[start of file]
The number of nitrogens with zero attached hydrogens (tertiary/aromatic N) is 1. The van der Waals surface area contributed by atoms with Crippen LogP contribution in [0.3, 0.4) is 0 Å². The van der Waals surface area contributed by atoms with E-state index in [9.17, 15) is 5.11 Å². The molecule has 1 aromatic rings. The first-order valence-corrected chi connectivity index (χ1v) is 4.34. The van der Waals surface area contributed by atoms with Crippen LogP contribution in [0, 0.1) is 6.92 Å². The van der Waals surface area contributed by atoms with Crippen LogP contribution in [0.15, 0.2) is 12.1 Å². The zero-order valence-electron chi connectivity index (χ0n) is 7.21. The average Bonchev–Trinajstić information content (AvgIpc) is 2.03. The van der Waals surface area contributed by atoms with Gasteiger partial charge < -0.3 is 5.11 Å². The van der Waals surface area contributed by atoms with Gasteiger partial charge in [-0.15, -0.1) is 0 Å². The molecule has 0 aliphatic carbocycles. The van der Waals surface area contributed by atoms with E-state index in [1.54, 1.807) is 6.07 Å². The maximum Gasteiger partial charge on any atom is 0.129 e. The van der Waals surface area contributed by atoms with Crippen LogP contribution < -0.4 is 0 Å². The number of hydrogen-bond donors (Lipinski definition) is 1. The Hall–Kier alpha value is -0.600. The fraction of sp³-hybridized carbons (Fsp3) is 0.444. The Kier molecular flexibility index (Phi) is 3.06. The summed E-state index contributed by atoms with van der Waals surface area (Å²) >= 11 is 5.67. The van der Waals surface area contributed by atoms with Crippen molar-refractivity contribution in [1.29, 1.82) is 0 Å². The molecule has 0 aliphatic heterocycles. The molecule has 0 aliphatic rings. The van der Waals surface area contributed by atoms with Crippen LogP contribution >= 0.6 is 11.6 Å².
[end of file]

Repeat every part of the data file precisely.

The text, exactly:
The number of nitrogens with zero attached hydrogens (tertiary/aromatic N) is 1. The van der Waals surface area contributed by atoms with Crippen LogP contribution in [0.3, 0.4) is 0 Å². The van der Waals surface area contributed by atoms with E-state index in [9.17, 15) is 5.11 Å². The molecule has 1 aromatic rings. The first-order valence-corrected chi connectivity index (χ1v) is 4.34. The van der Waals surface area contributed by atoms with Crippen LogP contribution in [0, 0.1) is 6.92 Å². The van der Waals surface area contributed by atoms with Crippen LogP contribution in [0.15, 0.2) is 12.1 Å². The zero-order valence-electron chi connectivity index (χ0n) is 7.21. The average Bonchev–Trinajstić information content (AvgIpc) is 2.03. The van der Waals surface area contributed by atoms with Gasteiger partial charge < -0.3 is 5.11 Å². The van der Waals surface area contributed by atoms with Gasteiger partial charge in [-0.15, -0.1) is 0 Å². The molecule has 0 aliphatic carbocycles. The van der Waals surface area contributed by atoms with E-state index in [1.54, 1.807) is 6.07 Å². The maximum Gasteiger partial charge on any atom is 0.129 e. The van der Waals surface area contributed by atoms with Crippen LogP contribution < -0.4 is 0 Å². The number of hydrogen-bond donors (Lipinski definition) is 1. The Hall–Kier alpha value is -0.600. The fraction of sp³-hybridized carbons (Fsp3) is 0.444. The Kier molecular flexibility index (Phi) is 3.06. The summed E-state index contributed by atoms with van der Waals surface area (Å²) >= 11 is 5.67. The van der Waals surface area contributed by atoms with Crippen molar-refractivity contribution in [1.29, 1.82) is 0 Å². The molecule has 0 aliphatic heterocycles. The molecule has 0 aliphatic rings. The van der Waals surface area contributed by atoms with Crippen LogP contribution >= 0.6 is 11.6 Å².